Statement by Mark J. Pelavin, Associate Director of the Religious Action Center, on the So Called "Partial Birth Abortion" Ban
Religious Coalition for Reproductive Choice Press Conference
September 17, 1998
On behalf of the Union of American Hebrew Congregations and the Central Conference of American Rabbis, their 870 congregations and 1,880 rabbis, and the 1.5 million Reform Jews across North America, I am proud to be here today to add our voice to those who support a women's right to choose, and to join with these distinguished religious leaders in calling on the Senate to uphold President Clinton's veto of the so-called "partial birth abortion" ban.Our message today is clear:
- To the Christian Coalition and others who would have government invade our bedrooms and doctor's offices, we say: you have no place there.
- To President Clinton, who has steadfastly defended reproductive rights against an onslaught of attempts to enact new restrictions, we say: thank you.
- To Members of the Senate, who will tomorrow be asked to uphold the President's veto, we say: please stand with us, and protect the right of America's women to make their own decisions about when and whether to have a child.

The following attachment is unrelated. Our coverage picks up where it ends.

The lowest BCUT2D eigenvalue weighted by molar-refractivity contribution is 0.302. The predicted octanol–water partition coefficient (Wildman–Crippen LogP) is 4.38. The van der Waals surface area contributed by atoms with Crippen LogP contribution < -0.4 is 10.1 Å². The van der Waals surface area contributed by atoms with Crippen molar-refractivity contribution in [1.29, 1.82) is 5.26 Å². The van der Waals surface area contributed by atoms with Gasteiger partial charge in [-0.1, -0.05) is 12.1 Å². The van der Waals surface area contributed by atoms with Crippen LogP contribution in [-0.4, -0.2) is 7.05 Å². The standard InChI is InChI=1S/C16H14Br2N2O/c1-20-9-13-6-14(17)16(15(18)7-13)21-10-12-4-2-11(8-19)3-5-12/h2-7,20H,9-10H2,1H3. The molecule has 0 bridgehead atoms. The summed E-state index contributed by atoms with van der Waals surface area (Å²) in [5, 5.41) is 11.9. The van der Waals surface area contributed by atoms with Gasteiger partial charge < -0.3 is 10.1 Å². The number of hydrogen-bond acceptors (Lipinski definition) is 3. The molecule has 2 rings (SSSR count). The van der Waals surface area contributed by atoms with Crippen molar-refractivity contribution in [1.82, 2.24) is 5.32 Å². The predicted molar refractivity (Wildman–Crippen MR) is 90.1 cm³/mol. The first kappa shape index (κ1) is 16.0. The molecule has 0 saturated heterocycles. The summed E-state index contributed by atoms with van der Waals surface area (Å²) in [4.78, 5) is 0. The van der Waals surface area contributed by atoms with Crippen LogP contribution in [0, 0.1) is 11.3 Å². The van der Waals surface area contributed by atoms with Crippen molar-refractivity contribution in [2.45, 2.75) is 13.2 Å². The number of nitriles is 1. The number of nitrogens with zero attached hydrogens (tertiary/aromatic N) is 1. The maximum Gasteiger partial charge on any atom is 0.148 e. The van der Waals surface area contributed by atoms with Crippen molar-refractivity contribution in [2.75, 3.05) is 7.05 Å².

To all we say: is not a debate between people who care about religion and people who do not. Today, as a powerful illustration of the fact that people of faith support a women's right to make her own reproductive decisions, I am pleased to present a letter, signed by over 700 rabbis, which supports the President's veto on the so-called "partial birth abortion" ban. The letter states: "Abortion is a deeply personal issue. Women are capable of making moral decisions, often in consultation with their clergy, families and physicians, on whether or not to have an abortion. We believe that religious matters are best left to religious communities, not politicians."
We urge all Senators to uphold the President's veto, and we pledge our vigorous support in this effort.
The Religious Action Center of Reform Judaism is the Washington office of the Union of American Hebrew Congregations and the Central Conference of American Rabbis, representing 1.5 million Reform Jews and 1,800 Reform rabbis in 875 congregations throughout North America.